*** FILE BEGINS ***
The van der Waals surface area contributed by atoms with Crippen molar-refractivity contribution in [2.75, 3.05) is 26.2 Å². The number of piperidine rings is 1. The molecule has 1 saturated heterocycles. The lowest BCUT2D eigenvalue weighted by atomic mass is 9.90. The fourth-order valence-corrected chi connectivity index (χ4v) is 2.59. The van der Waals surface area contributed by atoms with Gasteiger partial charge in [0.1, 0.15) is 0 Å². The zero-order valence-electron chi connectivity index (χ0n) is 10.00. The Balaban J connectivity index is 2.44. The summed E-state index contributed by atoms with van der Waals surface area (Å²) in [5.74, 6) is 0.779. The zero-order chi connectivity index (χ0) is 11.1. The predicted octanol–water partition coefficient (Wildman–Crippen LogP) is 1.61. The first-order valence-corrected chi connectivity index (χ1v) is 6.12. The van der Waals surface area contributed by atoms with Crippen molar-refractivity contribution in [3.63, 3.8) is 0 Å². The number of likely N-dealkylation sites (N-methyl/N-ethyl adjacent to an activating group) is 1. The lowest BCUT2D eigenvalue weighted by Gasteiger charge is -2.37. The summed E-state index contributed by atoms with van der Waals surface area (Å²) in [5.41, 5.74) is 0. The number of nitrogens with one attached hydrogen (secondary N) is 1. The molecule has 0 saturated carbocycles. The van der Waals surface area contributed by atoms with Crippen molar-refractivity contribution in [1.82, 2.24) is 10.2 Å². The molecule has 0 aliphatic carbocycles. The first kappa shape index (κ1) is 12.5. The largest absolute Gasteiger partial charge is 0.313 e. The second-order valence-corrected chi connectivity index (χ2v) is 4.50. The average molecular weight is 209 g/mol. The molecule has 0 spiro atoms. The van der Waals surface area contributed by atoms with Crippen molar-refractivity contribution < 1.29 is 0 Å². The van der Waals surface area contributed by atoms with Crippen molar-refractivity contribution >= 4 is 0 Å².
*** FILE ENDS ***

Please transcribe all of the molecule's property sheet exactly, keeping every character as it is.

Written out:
The van der Waals surface area contributed by atoms with Crippen molar-refractivity contribution in [2.75, 3.05) is 26.2 Å². The number of piperidine rings is 1. The molecule has 1 saturated heterocycles. The lowest BCUT2D eigenvalue weighted by atomic mass is 9.90. The fourth-order valence-corrected chi connectivity index (χ4v) is 2.59. The van der Waals surface area contributed by atoms with Gasteiger partial charge in [0.1, 0.15) is 0 Å². The zero-order valence-electron chi connectivity index (χ0n) is 10.00. The Balaban J connectivity index is 2.44. The summed E-state index contributed by atoms with van der Waals surface area (Å²) in [5.74, 6) is 0.779. The zero-order chi connectivity index (χ0) is 11.1. The predicted octanol–water partition coefficient (Wildman–Crippen LogP) is 1.61. The first-order valence-corrected chi connectivity index (χ1v) is 6.12. The van der Waals surface area contributed by atoms with Crippen molar-refractivity contribution in [3.63, 3.8) is 0 Å². The number of likely N-dealkylation sites (N-methyl/N-ethyl adjacent to an activating group) is 1. The lowest BCUT2D eigenvalue weighted by Gasteiger charge is -2.37. The summed E-state index contributed by atoms with van der Waals surface area (Å²) in [5.41, 5.74) is 0. The number of nitrogens with one attached hydrogen (secondary N) is 1. The molecule has 0 saturated carbocycles. The van der Waals surface area contributed by atoms with Crippen molar-refractivity contribution in [1.82, 2.24) is 10.2 Å². The molecule has 0 aliphatic carbocycles. The first kappa shape index (κ1) is 12.5. The largest absolute Gasteiger partial charge is 0.313 e. The second-order valence-corrected chi connectivity index (χ2v) is 4.50. The average molecular weight is 209 g/mol. The molecule has 0 spiro atoms. The van der Waals surface area contributed by atoms with Crippen molar-refractivity contribution < 1.29 is 0 Å². The van der Waals surface area contributed by atoms with Crippen molar-refractivity contribution >= 4 is 0 Å².